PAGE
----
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Another Mildred turns up in THE COMPANY SHE KEEPS, played by another Bette, this time Jane Greer (AKA Bettejane Greer). Her first scene with the parole board has you rooting for her as she pleads with her big, doll-like eyes — then we find out her parole officer is Lizabeth Scott, which seems like an interesting concept — what if your parole officer was a noir femme fatale? But we quickly learn that Greer’s innocence is an act, while Scott is a caring professional who wants the best for her. Things take another turn when Greer sets her sights on Scott’s man, Dennis O’Keefe — and gets him.

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It’s a highly unusual drama, scripted by the interesting lady noir specialist Ketty Frings. Cromwell made it right after the masterful CAGED, and it could almost be a sequel.

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Picked up when a fellow parolee is nabbed for stealing, Greer endures a night in the cells and a humiliating police line-up which have the same noir-sadeian tint as the earlier film, aided by chiaroscuro cinematography by Nicholas Musuraca (OUT OF THE PAST, CAT PEOPLE) and a fierce bunch of co-stars including Theresa Harris, uncredited again (see Wednesday’s post).

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The Lizabeth Scott view from the floor again (see yesterday’s post): not literally, this time, but pleading Greer’s case before a swarm of unfeeling authority figures, she might as well be flat on her back.

The particular aspect of Cromwell’s talent in operation this time, asides from his steady hand with actors, is his compositional gift — the parole board scenes are particularly sharp. Maybe it’s because I haven’t slept in 72 hours, but I think this one is a little masterpiece, and ought to be better known. Eschewing overt melodrama, making strong use of real locations in the manner that was just coming into fashion at the time, and giving Greer probably the meatiest and realest role of her somewhat truncated career, it’s mature, unpredictable and impressive on all levels (down to the unusual score by the underrated Leigh Harline).

Also: Kathleen Freeman as a young woman, and Jeff Bridges as a baby!

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“Well, that’s just, like, your opinion, man.”

Wreck Deadening

Posted in FILM with tags , , , , , , , , on December 22, 2016 by dcairns

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Always crashing in the same car: Helen Vinson makes Cary Grant crash in IN NAME ONLY (1939) and Lizabeth Scott does the same for Humphrey Bogart in DEAD RECKONING (1947). Two by John Cromwell.

I’d always missed out on DEAD RECKONING, which I hadn’t seen, because I confused it with DARK PASSAGE, which I’d seen a couple of times and forgotten. So, not that I’m investigating the films of John Cromwell, I realize that this is an interesting-sounding flick with Hunphrey Bogart and Lizabeth Scott (very much styled in Bacall mode). It’s kind of like a mash-up of favourite Bogart tropes. He gives a speech to Scott at one point saying he wishes he could shrink her and keep her in his pocket — according to Bacall, this was a line he used on her in real life. And the ending steals all sorts of stuff from THE MALTESE FALCON.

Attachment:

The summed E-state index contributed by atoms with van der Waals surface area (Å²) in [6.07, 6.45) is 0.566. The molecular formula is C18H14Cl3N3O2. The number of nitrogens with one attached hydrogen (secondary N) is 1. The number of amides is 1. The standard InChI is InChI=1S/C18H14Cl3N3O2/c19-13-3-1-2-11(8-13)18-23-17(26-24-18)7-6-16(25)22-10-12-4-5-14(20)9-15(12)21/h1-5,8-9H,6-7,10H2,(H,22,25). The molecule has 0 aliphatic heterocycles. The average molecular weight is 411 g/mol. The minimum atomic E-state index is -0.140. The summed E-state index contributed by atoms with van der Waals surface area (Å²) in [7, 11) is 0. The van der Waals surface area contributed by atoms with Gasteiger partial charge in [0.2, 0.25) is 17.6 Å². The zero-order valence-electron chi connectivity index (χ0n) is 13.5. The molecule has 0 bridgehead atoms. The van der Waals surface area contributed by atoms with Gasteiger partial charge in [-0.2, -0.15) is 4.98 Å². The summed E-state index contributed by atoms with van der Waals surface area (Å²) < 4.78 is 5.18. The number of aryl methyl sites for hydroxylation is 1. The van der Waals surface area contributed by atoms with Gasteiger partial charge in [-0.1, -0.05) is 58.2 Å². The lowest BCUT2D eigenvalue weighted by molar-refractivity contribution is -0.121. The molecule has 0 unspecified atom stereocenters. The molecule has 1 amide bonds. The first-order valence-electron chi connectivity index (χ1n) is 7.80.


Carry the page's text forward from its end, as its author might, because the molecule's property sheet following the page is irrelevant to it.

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The sense of the movie as mash-up is augmented by its odd, ramshackle structure, with a framing structure built around a long flashback, and then a third act that’s outwith the bookends. I kind of approved of this, since once we no longer have Bogart narrating (via a kind of confession to a priest), it feels like all bets are off. Also, Bogie’s hero is worryingly competent for the first forty minutes or so — it feels like nobody can get the drop on him. Starting in media res with Bogart fleeing for his life, face all bloody, lets us know that bad stuff can still happen to this tough guy.

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Say it ain’t Phroso!

This is a Columbia picture, so Bogart isn’t surrounded by so many stock players I recognized. Morris Carnovsky is a good smooth baddie, Marvin Miller (voice of Robbie the Robot!) is the sadistic henchthing, and Charles Cane overdoes the schtick as a dumb cop. I certainly ought to have recognized Wallace Ford (Phroso the Clown from FREAKS) but he really does look completely different in this. It was only fifteen years later and suddenly he’s a little old man.

Cromwell has clearly seen and appreciated John Brahm’s THE BRASHER DOUBLOON, since he duplicates that movie’s view-from-the-floor POV shot, twice ~

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Hmm, actually it’s the same year. Maybe both Brahm and Cromwell saw an upshot they liked in something else the previous year? The ceiling shot viewed from a trundling gurney in POSSESSED is ALSO 1947. Maybe the missing link then is A MATTER OF LIFE AND DEATH? Anyhow, Cromwell and one or some of his five scenarists pull a fast one, because the second one isn’t from the expected person’s POV…